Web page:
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A statewide antibias bill may be dead in the Senate, but advocates Wednesday wanted lawmakers to know it's not gone from their hearts.

More than 100 people rallied at the Capitol for an event sponsored by Equality Utah, the group that has been pushing the past five years for the statewide bill that advocates say does one thing: Prohibit discrimination at work or in housing on the basis of sexual orientation and gender identity.

Several groups joined in the rally including Mormons Building Bridges, which is not affiliated with the LDS Church, but is a grassroots group of more then 2,000 active members of The Church of Jesus Christ of Latter-day Saints.

Bertita Dequiensabe, a self-described Latina, Puerto Rican and Mormon, told the crowd Mormons should especially be able to relate to those wanting protection: Pioneer Mormons went from persecution to power.

"To our fellow Mormons," Dequiensabe said about Mormons Building Bridges. "We hope to be a resource."

Sen. Stephen Urquhart, R-St. George, who sponsored SB262, said he slowly came around to the antibias cause, at first being against it.

"It took me a while to be here but I'm glad to be here," Urquhart said to cheers. "Yes, there were people bent out of shape but mostly it was an outpouring of love."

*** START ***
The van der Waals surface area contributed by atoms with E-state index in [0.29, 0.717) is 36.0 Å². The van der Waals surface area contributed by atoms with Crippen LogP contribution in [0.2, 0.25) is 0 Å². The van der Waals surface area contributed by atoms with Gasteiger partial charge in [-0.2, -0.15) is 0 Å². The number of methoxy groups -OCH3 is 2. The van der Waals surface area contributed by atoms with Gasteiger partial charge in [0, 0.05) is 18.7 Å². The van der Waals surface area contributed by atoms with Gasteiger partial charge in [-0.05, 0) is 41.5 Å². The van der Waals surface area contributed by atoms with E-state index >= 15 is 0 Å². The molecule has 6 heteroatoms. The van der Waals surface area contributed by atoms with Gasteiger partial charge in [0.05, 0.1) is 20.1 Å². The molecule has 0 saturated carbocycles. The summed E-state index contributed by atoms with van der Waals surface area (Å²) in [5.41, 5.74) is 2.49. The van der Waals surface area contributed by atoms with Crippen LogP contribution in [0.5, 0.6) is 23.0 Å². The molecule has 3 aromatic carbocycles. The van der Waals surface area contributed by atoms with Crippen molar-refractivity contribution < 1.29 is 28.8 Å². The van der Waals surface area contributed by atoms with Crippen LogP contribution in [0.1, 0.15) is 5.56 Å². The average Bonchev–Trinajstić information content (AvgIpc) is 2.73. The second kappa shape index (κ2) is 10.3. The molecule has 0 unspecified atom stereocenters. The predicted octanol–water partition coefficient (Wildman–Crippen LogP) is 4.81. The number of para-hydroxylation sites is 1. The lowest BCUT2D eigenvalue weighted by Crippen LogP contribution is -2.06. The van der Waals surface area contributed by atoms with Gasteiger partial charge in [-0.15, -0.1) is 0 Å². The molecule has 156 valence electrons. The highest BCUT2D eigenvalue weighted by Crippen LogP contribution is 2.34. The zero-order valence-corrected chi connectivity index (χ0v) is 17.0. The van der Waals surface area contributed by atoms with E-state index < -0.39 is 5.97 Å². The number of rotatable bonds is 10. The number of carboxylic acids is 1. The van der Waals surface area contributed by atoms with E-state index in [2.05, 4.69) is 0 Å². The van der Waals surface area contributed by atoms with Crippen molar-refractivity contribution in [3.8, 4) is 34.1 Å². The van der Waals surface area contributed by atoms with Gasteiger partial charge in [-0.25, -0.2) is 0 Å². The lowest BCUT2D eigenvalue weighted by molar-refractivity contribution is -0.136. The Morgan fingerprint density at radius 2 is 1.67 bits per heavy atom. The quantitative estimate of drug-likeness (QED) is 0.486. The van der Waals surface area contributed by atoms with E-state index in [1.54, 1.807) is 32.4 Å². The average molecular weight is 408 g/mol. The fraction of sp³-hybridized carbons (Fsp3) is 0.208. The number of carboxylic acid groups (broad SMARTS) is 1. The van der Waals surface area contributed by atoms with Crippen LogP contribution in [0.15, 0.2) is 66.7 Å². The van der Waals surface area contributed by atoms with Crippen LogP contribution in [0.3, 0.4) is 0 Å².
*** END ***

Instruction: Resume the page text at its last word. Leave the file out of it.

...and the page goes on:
LGBT advocates such as Sen. Jim Dabakis, D-Salt Lake City, expressed mixed emotions during the rally: "We are celebrating today … we got further than ever before."

It was the first LGBT event Mathew Volk had attended, even though he came out as gay to his parents and friends three years ago, shortly after returning from his church mission in Hong Kong.

When asked about the LDS Church creating the website, Volk, 25, said, "It's a step forward, but I hope it's not an excuse to hide discrimination by going with PR [public relations]."

Valerie Larabee, executive director of Utah Pride Center, said in an interview that it was harder getting the LDS Church to support the bill because religious institutions were included in the statewide antidiscrimation bill. Previously, the LDS Church supported an antibias law that passed in Salt Lake City in 2009.

"I think it's going to be very much like the other issue we're dealing with in that the federal government is going to have to make delineations," said Larabee, referring to same-sex marriage.

Other supporters of the bill attended the rally, such as the Jewish Congregation Kol Ami, National Association for the Advancement of Colored People, and Utah Coalition of La Raza.

Lee Anne Walker, of Salt Lake City, questioned lawmakers' priorities, referring to lawmakers forwarding a bill to relocate a prison that could cost millions.

"If legislatures can work so fast on this prison, then [the antibias bill] could have gotten fast-tracked," Walker said.